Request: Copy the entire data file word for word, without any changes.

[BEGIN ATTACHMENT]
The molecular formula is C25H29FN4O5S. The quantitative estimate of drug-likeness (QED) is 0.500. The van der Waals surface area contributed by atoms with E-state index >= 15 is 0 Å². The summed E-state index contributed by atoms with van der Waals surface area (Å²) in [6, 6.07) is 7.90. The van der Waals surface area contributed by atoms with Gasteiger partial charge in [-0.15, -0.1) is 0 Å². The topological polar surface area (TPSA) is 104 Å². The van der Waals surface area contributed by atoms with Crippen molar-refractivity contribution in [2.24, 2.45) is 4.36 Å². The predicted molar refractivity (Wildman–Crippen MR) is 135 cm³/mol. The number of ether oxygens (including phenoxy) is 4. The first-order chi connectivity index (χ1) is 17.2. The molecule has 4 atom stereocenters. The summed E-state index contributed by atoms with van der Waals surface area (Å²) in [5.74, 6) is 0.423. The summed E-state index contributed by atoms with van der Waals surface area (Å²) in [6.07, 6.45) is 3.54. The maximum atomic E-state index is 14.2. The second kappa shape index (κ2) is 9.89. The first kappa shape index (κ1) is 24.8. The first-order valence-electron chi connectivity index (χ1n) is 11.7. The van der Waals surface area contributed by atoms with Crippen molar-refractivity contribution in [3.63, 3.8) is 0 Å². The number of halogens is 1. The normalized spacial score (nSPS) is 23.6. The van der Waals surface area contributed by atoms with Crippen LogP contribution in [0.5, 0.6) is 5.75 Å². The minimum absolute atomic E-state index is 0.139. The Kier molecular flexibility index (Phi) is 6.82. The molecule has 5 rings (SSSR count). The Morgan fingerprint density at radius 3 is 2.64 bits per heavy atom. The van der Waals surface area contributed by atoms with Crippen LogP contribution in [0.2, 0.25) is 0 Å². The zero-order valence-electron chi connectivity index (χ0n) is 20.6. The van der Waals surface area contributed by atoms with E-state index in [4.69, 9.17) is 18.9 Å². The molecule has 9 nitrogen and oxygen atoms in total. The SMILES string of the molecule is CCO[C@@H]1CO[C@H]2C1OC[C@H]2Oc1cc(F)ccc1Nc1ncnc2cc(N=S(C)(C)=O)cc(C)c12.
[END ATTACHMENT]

The molecular formula is C25H29FN4O5S. The quantitative estimate of drug-likeness (QED) is 0.500. The van der Waals surface area contributed by atoms with E-state index >= 15 is 0 Å². The summed E-state index contributed by atoms with van der Waals surface area (Å²) in [6, 6.07) is 7.90. The van der Waals surface area contributed by atoms with Gasteiger partial charge in [-0.15, -0.1) is 0 Å². The topological polar surface area (TPSA) is 104 Å². The van der Waals surface area contributed by atoms with Crippen molar-refractivity contribution in [2.24, 2.45) is 4.36 Å². The predicted molar refractivity (Wildman–Crippen MR) is 135 cm³/mol. The number of ether oxygens (including phenoxy) is 4. The first-order chi connectivity index (χ1) is 17.2. The molecule has 4 atom stereocenters. The summed E-state index contributed by atoms with van der Waals surface area (Å²) in [5.74, 6) is 0.423. The summed E-state index contributed by atoms with van der Waals surface area (Å²) in [6.07, 6.45) is 3.54. The maximum atomic E-state index is 14.2. The second kappa shape index (κ2) is 9.89. The first kappa shape index (κ1) is 24.8. The first-order valence-electron chi connectivity index (χ1n) is 11.7. The van der Waals surface area contributed by atoms with Crippen molar-refractivity contribution in [3.63, 3.8) is 0 Å². The number of halogens is 1. The normalized spacial score (nSPS) is 23.6. The van der Waals surface area contributed by atoms with Crippen LogP contribution in [0.5, 0.6) is 5.75 Å². The minimum absolute atomic E-state index is 0.139. The Kier molecular flexibility index (Phi) is 6.82. The molecule has 5 rings (SSSR count). The Morgan fingerprint density at radius 3 is 2.64 bits per heavy atom. The van der Waals surface area contributed by atoms with Crippen LogP contribution in [0.2, 0.25) is 0 Å². The zero-order valence-electron chi connectivity index (χ0n) is 20.6. The van der Waals surface area contributed by atoms with E-state index in [4.69, 9.17) is 18.9 Å². The molecule has 9 nitrogen and oxygen atoms in total. The SMILES string of the molecule is CCO[C@@H]1CO[C@H]2C1OC[C@H]2Oc1cc(F)ccc1Nc1ncnc2cc(N=S(C)(C)=O)cc(C)c12.